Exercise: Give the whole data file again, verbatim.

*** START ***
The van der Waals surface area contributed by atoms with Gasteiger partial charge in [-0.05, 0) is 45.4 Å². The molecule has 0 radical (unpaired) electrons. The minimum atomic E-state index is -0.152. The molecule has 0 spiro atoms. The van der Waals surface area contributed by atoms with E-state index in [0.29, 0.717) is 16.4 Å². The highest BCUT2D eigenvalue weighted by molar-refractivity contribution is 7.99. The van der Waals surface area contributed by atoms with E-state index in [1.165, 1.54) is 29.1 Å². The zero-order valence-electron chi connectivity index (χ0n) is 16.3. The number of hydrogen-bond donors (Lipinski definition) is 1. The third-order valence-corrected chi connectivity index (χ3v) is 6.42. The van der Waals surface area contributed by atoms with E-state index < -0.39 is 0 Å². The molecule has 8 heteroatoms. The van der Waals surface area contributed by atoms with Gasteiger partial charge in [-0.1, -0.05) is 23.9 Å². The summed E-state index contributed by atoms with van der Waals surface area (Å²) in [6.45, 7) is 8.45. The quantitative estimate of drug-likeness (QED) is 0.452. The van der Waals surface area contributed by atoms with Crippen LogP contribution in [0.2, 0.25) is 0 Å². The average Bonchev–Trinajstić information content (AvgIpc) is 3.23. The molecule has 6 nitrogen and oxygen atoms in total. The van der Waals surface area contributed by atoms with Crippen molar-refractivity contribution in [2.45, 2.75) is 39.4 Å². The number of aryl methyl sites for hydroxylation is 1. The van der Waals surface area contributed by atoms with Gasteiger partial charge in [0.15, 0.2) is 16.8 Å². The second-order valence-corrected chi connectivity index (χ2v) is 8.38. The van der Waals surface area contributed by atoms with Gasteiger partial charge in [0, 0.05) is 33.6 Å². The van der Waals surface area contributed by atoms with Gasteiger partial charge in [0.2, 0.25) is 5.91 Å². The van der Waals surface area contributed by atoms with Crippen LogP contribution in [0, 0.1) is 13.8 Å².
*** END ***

The van der Waals surface area contributed by atoms with Gasteiger partial charge in [-0.05, 0) is 45.4 Å². The molecule has 0 radical (unpaired) electrons. The minimum atomic E-state index is -0.152. The molecule has 0 spiro atoms. The van der Waals surface area contributed by atoms with E-state index in [0.29, 0.717) is 16.4 Å². The highest BCUT2D eigenvalue weighted by molar-refractivity contribution is 7.99. The van der Waals surface area contributed by atoms with E-state index in [1.165, 1.54) is 29.1 Å². The zero-order valence-electron chi connectivity index (χ0n) is 16.3. The number of hydrogen-bond donors (Lipinski definition) is 1. The third-order valence-corrected chi connectivity index (χ3v) is 6.42. The van der Waals surface area contributed by atoms with E-state index < -0.39 is 0 Å². The molecule has 8 heteroatoms. The van der Waals surface area contributed by atoms with Gasteiger partial charge in [-0.1, -0.05) is 23.9 Å². The summed E-state index contributed by atoms with van der Waals surface area (Å²) in [6.45, 7) is 8.45. The quantitative estimate of drug-likeness (QED) is 0.452. The van der Waals surface area contributed by atoms with Crippen LogP contribution in [0.2, 0.25) is 0 Å². The average Bonchev–Trinajstić information content (AvgIpc) is 3.23. The molecule has 6 nitrogen and oxygen atoms in total. The van der Waals surface area contributed by atoms with Crippen molar-refractivity contribution in [2.45, 2.75) is 39.4 Å². The number of aryl methyl sites for hydroxylation is 1. The van der Waals surface area contributed by atoms with Gasteiger partial charge in [0.15, 0.2) is 16.8 Å². The second-order valence-corrected chi connectivity index (χ2v) is 8.38. The van der Waals surface area contributed by atoms with Gasteiger partial charge in [0, 0.05) is 33.6 Å². The van der Waals surface area contributed by atoms with Gasteiger partial charge in [0.2, 0.25) is 5.91 Å². The van der Waals surface area contributed by atoms with Crippen LogP contribution in [0, 0.1) is 13.8 Å².